WASHINGTON (AP) – The U.S. government will do more to protect the health and safety of bomb-detection dogs sent overseas following the deaths of several of them in Jordan and Egypt, according to a State Department Office of Inspector General report released Friday.
Two State Department agencies agreed to stop sending the sniffer dogs to the two countries until they have plans in place to ensure that the U.S.-trained dogs are taken care of and monitored to ensure their well-being, according to the OIG report.
The Bureau of Counter-terrorism and Bureau of Diplomatic Security told the State Department’s internal watchdog that that they are providing additional equipment and training to host country handlers and veterinarians.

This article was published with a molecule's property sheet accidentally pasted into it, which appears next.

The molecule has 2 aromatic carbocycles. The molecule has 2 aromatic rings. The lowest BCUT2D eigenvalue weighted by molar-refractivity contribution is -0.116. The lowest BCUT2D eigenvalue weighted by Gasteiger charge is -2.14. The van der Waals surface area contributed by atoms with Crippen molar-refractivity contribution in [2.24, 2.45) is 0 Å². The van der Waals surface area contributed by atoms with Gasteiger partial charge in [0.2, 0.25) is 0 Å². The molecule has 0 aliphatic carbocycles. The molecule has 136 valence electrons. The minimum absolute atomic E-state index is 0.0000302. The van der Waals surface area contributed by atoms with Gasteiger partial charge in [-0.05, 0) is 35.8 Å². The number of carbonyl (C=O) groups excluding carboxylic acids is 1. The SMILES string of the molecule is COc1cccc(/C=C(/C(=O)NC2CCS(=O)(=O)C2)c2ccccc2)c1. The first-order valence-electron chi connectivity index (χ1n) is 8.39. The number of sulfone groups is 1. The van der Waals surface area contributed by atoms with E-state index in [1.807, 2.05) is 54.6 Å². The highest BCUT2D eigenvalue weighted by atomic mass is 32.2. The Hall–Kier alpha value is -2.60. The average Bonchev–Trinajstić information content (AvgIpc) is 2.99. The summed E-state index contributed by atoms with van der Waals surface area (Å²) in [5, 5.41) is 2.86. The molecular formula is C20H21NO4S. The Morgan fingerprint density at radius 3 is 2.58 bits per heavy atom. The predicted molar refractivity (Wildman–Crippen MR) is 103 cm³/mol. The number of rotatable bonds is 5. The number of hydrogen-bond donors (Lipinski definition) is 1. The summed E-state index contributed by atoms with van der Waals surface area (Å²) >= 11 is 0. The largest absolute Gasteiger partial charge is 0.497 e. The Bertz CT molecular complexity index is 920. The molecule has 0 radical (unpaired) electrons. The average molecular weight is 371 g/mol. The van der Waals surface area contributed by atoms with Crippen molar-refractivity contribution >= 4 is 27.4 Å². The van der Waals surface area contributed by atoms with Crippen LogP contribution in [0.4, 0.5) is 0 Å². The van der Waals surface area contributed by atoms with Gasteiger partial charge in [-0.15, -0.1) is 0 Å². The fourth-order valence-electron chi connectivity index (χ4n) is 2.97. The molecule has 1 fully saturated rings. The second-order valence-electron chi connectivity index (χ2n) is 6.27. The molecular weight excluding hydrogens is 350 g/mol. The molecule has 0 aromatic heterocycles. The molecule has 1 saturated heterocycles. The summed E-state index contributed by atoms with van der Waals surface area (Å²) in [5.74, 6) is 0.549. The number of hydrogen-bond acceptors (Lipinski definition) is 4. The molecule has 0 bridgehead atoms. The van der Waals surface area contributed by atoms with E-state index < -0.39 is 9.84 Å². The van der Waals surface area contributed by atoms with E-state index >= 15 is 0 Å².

The State Department has sent more than 200 dogs to various countries overseas to help prevent terrorism over the past two years.
An OIG report in September raised concerns about Jordan and found â€œongoing health and welfare concerns among dogs deployed to Jordan,” which is the largest recipient of the dogs. The report released Friday was an update issued after investigators learned of continuing problems and additional deaths.
It found several dogs died or had to be euthanized over the past 18 months, including at least two from heat stroke, one from a preventable parasite and a fourth from a pesticide sprayed in or near its kennel. The report said Jordan has agreed to stop using that pesticide around the kennels.
In Egypt, the report said at least three dogs died, including one from heat stroke, and that officials there refused to allow State Department personnel to visit the kennels or the airport where the dogs work.